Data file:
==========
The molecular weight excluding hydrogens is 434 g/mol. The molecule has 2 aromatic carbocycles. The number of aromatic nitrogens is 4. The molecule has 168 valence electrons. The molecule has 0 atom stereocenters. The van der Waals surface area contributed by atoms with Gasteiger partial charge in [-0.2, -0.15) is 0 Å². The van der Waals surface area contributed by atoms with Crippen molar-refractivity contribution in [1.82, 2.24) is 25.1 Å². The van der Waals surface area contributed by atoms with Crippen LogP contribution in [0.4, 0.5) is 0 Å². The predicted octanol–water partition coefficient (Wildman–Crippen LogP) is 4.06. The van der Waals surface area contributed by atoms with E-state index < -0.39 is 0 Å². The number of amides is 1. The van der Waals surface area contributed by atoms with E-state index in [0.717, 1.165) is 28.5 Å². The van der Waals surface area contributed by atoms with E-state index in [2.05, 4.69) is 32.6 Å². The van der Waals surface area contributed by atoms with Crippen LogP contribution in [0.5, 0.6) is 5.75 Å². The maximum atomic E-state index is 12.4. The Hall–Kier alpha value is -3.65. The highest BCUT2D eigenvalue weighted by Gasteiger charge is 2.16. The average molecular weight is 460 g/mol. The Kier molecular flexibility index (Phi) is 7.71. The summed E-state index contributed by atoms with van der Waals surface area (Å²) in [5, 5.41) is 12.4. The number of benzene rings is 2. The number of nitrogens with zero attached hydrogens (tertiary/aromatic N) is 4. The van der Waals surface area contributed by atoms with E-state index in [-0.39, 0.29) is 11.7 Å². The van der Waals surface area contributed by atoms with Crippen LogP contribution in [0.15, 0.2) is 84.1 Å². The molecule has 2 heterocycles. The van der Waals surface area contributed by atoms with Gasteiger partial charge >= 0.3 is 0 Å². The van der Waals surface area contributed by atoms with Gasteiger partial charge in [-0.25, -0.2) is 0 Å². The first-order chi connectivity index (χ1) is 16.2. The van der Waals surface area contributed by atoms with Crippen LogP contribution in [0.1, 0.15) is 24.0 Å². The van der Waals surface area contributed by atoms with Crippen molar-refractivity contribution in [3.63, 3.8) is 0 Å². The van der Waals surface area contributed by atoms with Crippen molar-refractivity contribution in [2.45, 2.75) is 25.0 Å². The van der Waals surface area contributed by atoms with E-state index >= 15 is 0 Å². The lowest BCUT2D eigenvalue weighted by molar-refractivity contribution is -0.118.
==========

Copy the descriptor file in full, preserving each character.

The molecular weight excluding hydrogens is 434 g/mol. The molecule has 2 aromatic carbocycles. The number of aromatic nitrogens is 4. The molecule has 168 valence electrons. The molecule has 0 atom stereocenters. The van der Waals surface area contributed by atoms with Gasteiger partial charge in [-0.2, -0.15) is 0 Å². The van der Waals surface area contributed by atoms with Crippen molar-refractivity contribution in [1.82, 2.24) is 25.1 Å². The van der Waals surface area contributed by atoms with Crippen LogP contribution in [0.4, 0.5) is 0 Å². The predicted octanol–water partition coefficient (Wildman–Crippen LogP) is 4.06. The van der Waals surface area contributed by atoms with E-state index < -0.39 is 0 Å². The number of amides is 1. The van der Waals surface area contributed by atoms with E-state index in [0.717, 1.165) is 28.5 Å². The van der Waals surface area contributed by atoms with E-state index in [2.05, 4.69) is 32.6 Å². The van der Waals surface area contributed by atoms with Crippen LogP contribution in [0.5, 0.6) is 5.75 Å². The maximum atomic E-state index is 12.4. The Hall–Kier alpha value is -3.65. The highest BCUT2D eigenvalue weighted by Gasteiger charge is 2.16. The average molecular weight is 460 g/mol. The Kier molecular flexibility index (Phi) is 7.71. The summed E-state index contributed by atoms with van der Waals surface area (Å²) in [5, 5.41) is 12.4. The number of benzene rings is 2. The number of nitrogens with zero attached hydrogens (tertiary/aromatic N) is 4. The van der Waals surface area contributed by atoms with E-state index in [-0.39, 0.29) is 11.7 Å². The van der Waals surface area contributed by atoms with Crippen LogP contribution in [0.15, 0.2) is 84.1 Å². The molecule has 2 heterocycles. The van der Waals surface area contributed by atoms with Gasteiger partial charge >= 0.3 is 0 Å². The van der Waals surface area contributed by atoms with Gasteiger partial charge in [-0.25, -0.2) is 0 Å². The first-order chi connectivity index (χ1) is 16.2. The van der Waals surface area contributed by atoms with Crippen LogP contribution in [0.1, 0.15) is 24.0 Å². The van der Waals surface area contributed by atoms with Crippen molar-refractivity contribution in [3.63, 3.8) is 0 Å². The van der Waals surface area contributed by atoms with Crippen molar-refractivity contribution in [2.45, 2.75) is 25.0 Å². The van der Waals surface area contributed by atoms with E-state index >= 15 is 0 Å². The lowest BCUT2D eigenvalue weighted by molar-refractivity contribution is -0.118.